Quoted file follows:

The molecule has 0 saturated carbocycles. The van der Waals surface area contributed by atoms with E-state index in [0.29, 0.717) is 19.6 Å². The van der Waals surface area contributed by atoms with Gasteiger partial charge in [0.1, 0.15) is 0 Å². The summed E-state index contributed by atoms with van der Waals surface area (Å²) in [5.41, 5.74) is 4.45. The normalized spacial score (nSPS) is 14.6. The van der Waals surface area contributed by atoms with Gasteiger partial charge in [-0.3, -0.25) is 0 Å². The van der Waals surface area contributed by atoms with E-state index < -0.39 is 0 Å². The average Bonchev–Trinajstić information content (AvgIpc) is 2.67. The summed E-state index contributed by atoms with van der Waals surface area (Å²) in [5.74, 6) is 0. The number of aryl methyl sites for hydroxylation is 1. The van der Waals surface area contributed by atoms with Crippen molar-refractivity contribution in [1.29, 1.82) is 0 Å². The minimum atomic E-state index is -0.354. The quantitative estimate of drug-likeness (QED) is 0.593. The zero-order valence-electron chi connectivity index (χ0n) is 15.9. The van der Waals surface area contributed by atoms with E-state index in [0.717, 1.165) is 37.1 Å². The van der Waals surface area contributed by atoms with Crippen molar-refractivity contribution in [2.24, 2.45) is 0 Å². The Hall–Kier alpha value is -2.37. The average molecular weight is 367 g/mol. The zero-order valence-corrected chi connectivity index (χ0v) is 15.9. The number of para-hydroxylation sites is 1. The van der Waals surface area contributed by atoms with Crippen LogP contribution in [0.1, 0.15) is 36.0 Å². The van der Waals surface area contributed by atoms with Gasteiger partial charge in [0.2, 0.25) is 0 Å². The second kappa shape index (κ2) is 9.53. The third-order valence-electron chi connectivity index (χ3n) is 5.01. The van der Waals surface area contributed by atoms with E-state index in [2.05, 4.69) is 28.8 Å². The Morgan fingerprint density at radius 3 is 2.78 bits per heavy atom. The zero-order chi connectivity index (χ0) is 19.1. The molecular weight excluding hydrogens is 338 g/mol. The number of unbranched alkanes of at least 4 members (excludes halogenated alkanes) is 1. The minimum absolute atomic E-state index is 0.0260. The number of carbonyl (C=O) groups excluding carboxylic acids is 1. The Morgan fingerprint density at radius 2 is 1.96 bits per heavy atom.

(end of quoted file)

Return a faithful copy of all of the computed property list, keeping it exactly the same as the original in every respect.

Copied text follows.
The molecule has 0 saturated carbocycles. The van der Waals surface area contributed by atoms with E-state index in [0.29, 0.717) is 19.6 Å². The van der Waals surface area contributed by atoms with Gasteiger partial charge in [0.1, 0.15) is 0 Å². The summed E-state index contributed by atoms with van der Waals surface area (Å²) in [5.41, 5.74) is 4.45. The normalized spacial score (nSPS) is 14.6. The van der Waals surface area contributed by atoms with Gasteiger partial charge in [-0.3, -0.25) is 0 Å². The van der Waals surface area contributed by atoms with E-state index < -0.39 is 0 Å². The average Bonchev–Trinajstić information content (AvgIpc) is 2.67. The summed E-state index contributed by atoms with van der Waals surface area (Å²) in [5.74, 6) is 0. The number of aryl methyl sites for hydroxylation is 1. The van der Waals surface area contributed by atoms with Crippen molar-refractivity contribution in [1.29, 1.82) is 0 Å². The minimum atomic E-state index is -0.354. The quantitative estimate of drug-likeness (QED) is 0.593. The zero-order valence-electron chi connectivity index (χ0n) is 15.9. The van der Waals surface area contributed by atoms with E-state index in [0.717, 1.165) is 37.1 Å². The van der Waals surface area contributed by atoms with Crippen molar-refractivity contribution in [2.24, 2.45) is 0 Å². The Hall–Kier alpha value is -2.37. The average molecular weight is 367 g/mol. The zero-order valence-corrected chi connectivity index (χ0v) is 15.9. The number of para-hydroxylation sites is 1. The van der Waals surface area contributed by atoms with Crippen LogP contribution in [0.1, 0.15) is 36.0 Å². The van der Waals surface area contributed by atoms with Gasteiger partial charge in [0.2, 0.25) is 0 Å². The second kappa shape index (κ2) is 9.53. The third-order valence-electron chi connectivity index (χ3n) is 5.01. The van der Waals surface area contributed by atoms with E-state index in [2.05, 4.69) is 28.8 Å². The Morgan fingerprint density at radius 3 is 2.78 bits per heavy atom. The zero-order chi connectivity index (χ0) is 19.1. The molecular weight excluding hydrogens is 338 g/mol. The number of unbranched alkanes of at least 4 members (excludes halogenated alkanes) is 1. The minimum absolute atomic E-state index is 0.0260. The number of carbonyl (C=O) groups excluding carboxylic acids is 1. The Morgan fingerprint density at radius 2 is 1.96 bits per heavy atom.